Parents worry how they might keep their child safe in an emergency or help them if injured. Some of the leading causes of unintentional injuries of children include falls, moving vehicle accidents, drowning, fire and burns, bites and stings, poisoning and suffocation, reports the Centers for Disease Control and Prevention. To prepare themselves for these and other emergencies, many parents turn to CPR and safety training classes.
Why Take CPR and Safety Classes
Cardiopulmonary resuscitation, or CPR, can sometimes help a child whose breathing and heart have stopped. Many professionals trained to handle emergencies, including doctors, nurses, police officers, firefighters and lifeguards have CPR and first aid training. This valuable training is also available to parents who want to be prepared to help their children or others in the face of an emergency, especially in situations when assistance from a professional is not readily available or while you are waiting for an emergency first-responder to arrive. Minutes, even seconds, can make a difference in life-threatening situations. It’s good to be prepared.
In CPR, the rescuer, or person giving CPR, follows three main steps, explains Kids Health. These steps are known as C-A-B and stand for compressions, airway and breathing. Chest compressions pump oxygen-rich blood remaining in the victim’s lungs and bloodstream to the heart and brain. The airway is checked for breathing and to make sure it is clear of obstruction. Rescue breathing delivers air and some additional oxygen to the lungs of a person who is not breathing.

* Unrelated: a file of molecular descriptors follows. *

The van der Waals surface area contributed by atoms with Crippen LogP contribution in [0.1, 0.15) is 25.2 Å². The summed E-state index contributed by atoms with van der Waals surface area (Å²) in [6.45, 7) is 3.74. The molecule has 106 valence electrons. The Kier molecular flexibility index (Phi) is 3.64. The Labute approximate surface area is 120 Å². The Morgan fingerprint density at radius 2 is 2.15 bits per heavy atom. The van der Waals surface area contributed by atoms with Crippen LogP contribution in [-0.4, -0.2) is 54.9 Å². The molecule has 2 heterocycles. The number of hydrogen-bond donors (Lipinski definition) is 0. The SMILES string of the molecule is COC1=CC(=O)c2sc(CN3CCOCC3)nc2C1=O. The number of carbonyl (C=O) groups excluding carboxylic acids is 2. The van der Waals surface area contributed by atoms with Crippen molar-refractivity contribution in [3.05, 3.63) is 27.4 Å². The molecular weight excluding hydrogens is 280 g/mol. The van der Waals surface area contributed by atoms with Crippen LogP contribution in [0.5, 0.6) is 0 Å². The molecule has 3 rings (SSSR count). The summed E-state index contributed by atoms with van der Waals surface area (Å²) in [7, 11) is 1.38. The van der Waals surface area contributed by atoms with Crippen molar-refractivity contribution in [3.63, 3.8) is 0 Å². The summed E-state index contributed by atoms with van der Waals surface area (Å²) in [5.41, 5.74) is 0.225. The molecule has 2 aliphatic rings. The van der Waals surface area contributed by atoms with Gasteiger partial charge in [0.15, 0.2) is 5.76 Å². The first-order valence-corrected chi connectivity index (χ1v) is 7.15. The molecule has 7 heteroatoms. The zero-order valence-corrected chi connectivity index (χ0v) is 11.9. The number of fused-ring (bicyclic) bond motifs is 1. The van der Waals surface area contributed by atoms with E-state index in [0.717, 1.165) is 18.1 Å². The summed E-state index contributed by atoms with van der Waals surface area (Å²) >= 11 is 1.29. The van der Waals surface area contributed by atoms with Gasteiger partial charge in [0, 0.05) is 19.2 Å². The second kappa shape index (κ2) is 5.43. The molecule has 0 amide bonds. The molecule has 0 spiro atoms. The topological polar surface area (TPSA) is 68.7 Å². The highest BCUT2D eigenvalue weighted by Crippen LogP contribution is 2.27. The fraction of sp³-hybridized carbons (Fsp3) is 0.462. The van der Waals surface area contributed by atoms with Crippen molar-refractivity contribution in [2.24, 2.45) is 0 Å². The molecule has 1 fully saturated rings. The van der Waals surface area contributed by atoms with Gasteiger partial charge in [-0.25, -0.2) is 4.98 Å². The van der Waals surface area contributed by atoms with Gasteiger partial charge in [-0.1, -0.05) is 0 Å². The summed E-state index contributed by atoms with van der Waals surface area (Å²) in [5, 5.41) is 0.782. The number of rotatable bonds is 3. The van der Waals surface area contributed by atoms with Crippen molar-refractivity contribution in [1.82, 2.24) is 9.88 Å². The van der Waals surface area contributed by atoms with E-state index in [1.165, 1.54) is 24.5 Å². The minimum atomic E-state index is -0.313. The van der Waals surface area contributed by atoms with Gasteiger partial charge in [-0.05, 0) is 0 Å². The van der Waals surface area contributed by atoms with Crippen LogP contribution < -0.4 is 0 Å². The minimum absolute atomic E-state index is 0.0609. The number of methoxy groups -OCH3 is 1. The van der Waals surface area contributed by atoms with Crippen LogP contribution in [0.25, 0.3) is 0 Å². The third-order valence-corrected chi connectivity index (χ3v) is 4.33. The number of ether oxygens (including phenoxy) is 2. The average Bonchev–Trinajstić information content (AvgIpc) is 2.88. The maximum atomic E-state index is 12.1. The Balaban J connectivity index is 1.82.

Types of CPR and Safety Training
CPR, first aid and other safety training program certifications can be obtained through the American Red Cross, the American Heart Association (AHA), American Lifeguard Association, American Safety & Health Institute, Ellis & Associates, National Safety Council, StarGuard and YMCA Lifeguarding. The level of training provided in these courses varies, depending on need, from in-depth certification programs for professional rescuers to basic certifications for parents and other individuals as well as non-certification educational programs for the public at large.
Where to Take Classes
Parents can find CPR, first aid and safety classes in schools, churches, fire stations, hospitals, YMCAs, community centers and even in the workplace. Certification may often be offered in combination with other safety training courses, including lifeguard and swim instructor training, caregiving and babysitting programs and community emergency preparedness programs. CPR training is often required of and made available to volunteers and staff who work with children. There are also opportunities for parents to become trainers themselves, and in turn, provide these valuable classes to others in the community.
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